February 8, 2017
AZ I See It
My Turn: Arizona's minimumwage hike has left caregivers of the developmentally disabled in a lurch. But you can help them.
Prop. 206 brings some devastating unintended consequences and shines a light on the severe and indefensible underfunding of a system of care essential for 35,000 people with severe developmental disabilities (DD) and for their families.
As a board member for Marc Community Resources Inc., in its 60th year serving about 1,000 individuals in the DD system, I know that this population is poor, medically fragile and cannot live alone without supports.
Today, Marc’s programs help individuals with DD achieve life goals, experience a meaningful life, get jobs and pursue their full potential. Are these not basic opportunities that must be afforded to all?
State funding wasn't enough before Prop. 206
In 2013, independent consultants (Burns & Associates) verified that the DD system of care was underfunded by $173 million, and provider agencies were paid at less than 80 percent of the cost to deliver staterequired services, down from 100 percent in 2008.
This is public information. There is no debate about this severe and chronic underfunding resulting from the "temporary" cuts that were never restored from the Great Recession. Burns & Associates reported in 2016 that rates below 80 percent are “inadequate and inappropriate” and “it is a dubious proposition that the services delivered are of the quality desired by the Division.”
The state would not obtain bids to build a highway or bridge and then fund it at 75 percent. On behalf of our precious sons, daughters, siblings and parents that need or will need caregiving, we should all be outraged.
On Jan. 1, Prop. 206 caused provider costs to skyrocket by more than 20 percent and will cost Marc about $1.6 million annually.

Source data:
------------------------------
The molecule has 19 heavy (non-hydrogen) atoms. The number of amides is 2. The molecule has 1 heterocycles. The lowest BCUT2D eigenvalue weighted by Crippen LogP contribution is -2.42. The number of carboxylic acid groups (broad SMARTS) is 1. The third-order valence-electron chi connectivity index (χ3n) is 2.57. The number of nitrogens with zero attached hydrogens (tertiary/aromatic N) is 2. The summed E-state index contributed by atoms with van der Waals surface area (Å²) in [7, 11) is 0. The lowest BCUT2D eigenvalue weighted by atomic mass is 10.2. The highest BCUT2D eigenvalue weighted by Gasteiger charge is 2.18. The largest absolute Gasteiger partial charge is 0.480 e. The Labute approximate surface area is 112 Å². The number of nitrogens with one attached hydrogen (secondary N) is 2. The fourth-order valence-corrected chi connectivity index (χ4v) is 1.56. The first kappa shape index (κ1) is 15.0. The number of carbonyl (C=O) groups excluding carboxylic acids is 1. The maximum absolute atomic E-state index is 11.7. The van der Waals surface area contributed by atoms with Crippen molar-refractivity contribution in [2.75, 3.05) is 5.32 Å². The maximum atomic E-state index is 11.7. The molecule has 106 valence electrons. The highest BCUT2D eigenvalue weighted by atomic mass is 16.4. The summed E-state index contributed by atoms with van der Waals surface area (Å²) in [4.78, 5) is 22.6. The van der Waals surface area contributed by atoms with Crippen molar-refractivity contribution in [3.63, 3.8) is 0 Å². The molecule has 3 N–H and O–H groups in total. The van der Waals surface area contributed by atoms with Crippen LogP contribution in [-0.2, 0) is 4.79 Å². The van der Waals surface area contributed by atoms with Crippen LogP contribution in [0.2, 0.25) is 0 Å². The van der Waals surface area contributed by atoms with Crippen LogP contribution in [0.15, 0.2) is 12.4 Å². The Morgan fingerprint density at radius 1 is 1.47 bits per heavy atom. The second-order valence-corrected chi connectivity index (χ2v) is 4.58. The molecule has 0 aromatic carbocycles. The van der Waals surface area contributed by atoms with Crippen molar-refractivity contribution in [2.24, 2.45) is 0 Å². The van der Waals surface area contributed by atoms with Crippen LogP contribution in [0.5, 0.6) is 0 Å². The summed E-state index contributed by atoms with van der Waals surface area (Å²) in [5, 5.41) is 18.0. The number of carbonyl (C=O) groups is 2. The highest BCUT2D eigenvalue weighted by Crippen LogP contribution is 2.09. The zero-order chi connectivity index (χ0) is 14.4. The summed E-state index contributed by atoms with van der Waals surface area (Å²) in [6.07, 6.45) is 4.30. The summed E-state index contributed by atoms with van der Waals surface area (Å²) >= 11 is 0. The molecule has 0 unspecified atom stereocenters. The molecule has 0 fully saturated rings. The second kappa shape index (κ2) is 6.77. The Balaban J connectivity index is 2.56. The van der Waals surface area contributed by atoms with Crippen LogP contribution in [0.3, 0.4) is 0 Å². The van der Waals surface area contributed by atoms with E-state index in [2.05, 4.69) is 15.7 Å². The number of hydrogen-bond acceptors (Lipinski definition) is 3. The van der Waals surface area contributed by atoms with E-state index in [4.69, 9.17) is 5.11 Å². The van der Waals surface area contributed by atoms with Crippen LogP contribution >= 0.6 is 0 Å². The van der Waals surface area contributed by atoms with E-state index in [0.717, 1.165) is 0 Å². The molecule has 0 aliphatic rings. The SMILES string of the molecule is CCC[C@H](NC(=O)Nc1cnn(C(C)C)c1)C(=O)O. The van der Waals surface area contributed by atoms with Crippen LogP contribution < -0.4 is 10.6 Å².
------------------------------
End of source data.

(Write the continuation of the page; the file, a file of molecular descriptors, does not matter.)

While AHCCCS found $25.1 million of emergency funding in December 2016 to cover the first six months, it pays for less than half of the costs, widening the already untenable funding gap and forcing service agencies to shut down programs, drain whatever minimal cash they possess or close completely.
Churches alone can't handle this population
Some say that families and churches should pay for disability services. These people have not walked in the shoes of a parent
whose adult child requires feeding, bathing, toileting, oxygen treatments, behavior management and supervision 24/7/365 for the rest of the parent’s life. They have not experienced how professional directcare workers can transform isolated lives into contributing taxpaying citizens, while allowing parents to continue to work and maintain health insurance.
DD directcare workers also perform duties that few would consider, such as lifting 1,200 pounds a day, tubefeeding adults, changing adult diapers, dispensing medication, teaching and more. In addition, the faithbased community already graciously uses their taxpayer/donor resources to collaborate with agencies like Marc to the extent they can.
Each day that this year’s legislative session plods along, Marc’s DD programs bleed losses while fundraising efforts cannot keep pace. Generous citizens of Arizona, this is a call to action.
If you can help with your time, talents or donations, go to marccr.com/contactus/makeadonation/ (http://www.marccr.com/contactus/makea
donation/) or call Norm Duve at 4802223233. After all, faith and scripture remind us that we are judged by how we take care of those who can least take care of themselves.